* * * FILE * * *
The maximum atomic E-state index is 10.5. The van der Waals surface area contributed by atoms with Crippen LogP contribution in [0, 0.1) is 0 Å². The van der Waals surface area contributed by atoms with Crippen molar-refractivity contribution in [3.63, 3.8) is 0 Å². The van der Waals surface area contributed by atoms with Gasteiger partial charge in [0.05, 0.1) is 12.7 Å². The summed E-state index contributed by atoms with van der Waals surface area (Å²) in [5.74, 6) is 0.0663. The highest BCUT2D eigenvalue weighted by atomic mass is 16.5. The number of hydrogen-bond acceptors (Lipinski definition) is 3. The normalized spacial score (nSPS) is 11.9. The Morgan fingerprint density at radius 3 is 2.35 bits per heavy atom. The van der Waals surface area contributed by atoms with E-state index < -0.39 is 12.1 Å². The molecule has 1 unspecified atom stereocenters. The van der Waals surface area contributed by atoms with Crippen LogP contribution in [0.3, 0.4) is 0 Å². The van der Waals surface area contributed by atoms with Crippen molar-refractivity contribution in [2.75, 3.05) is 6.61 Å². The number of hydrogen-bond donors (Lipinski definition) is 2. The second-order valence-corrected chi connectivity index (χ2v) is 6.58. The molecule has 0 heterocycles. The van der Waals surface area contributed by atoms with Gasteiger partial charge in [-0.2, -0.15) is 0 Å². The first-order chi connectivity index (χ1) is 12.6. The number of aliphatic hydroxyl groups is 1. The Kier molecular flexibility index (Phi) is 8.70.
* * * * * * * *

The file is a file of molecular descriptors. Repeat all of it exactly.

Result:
The maximum atomic E-state index is 10.5. The van der Waals surface area contributed by atoms with Crippen LogP contribution in [0, 0.1) is 0 Å². The van der Waals surface area contributed by atoms with Crippen molar-refractivity contribution in [3.63, 3.8) is 0 Å². The van der Waals surface area contributed by atoms with Gasteiger partial charge in [0.05, 0.1) is 12.7 Å². The summed E-state index contributed by atoms with van der Waals surface area (Å²) in [5.74, 6) is 0.0663. The highest BCUT2D eigenvalue weighted by atomic mass is 16.5. The number of hydrogen-bond acceptors (Lipinski definition) is 3. The normalized spacial score (nSPS) is 11.9. The Morgan fingerprint density at radius 3 is 2.35 bits per heavy atom. The van der Waals surface area contributed by atoms with E-state index < -0.39 is 12.1 Å². The molecule has 1 unspecified atom stereocenters. The van der Waals surface area contributed by atoms with Crippen LogP contribution in [0.3, 0.4) is 0 Å². The van der Waals surface area contributed by atoms with Crippen molar-refractivity contribution in [2.75, 3.05) is 6.61 Å². The number of hydrogen-bond donors (Lipinski definition) is 2. The second-order valence-corrected chi connectivity index (χ2v) is 6.58. The molecule has 0 heterocycles. The van der Waals surface area contributed by atoms with Gasteiger partial charge in [-0.2, -0.15) is 0 Å². The first-order chi connectivity index (χ1) is 12.6. The number of aliphatic hydroxyl groups is 1. The Kier molecular flexibility index (Phi) is 8.70.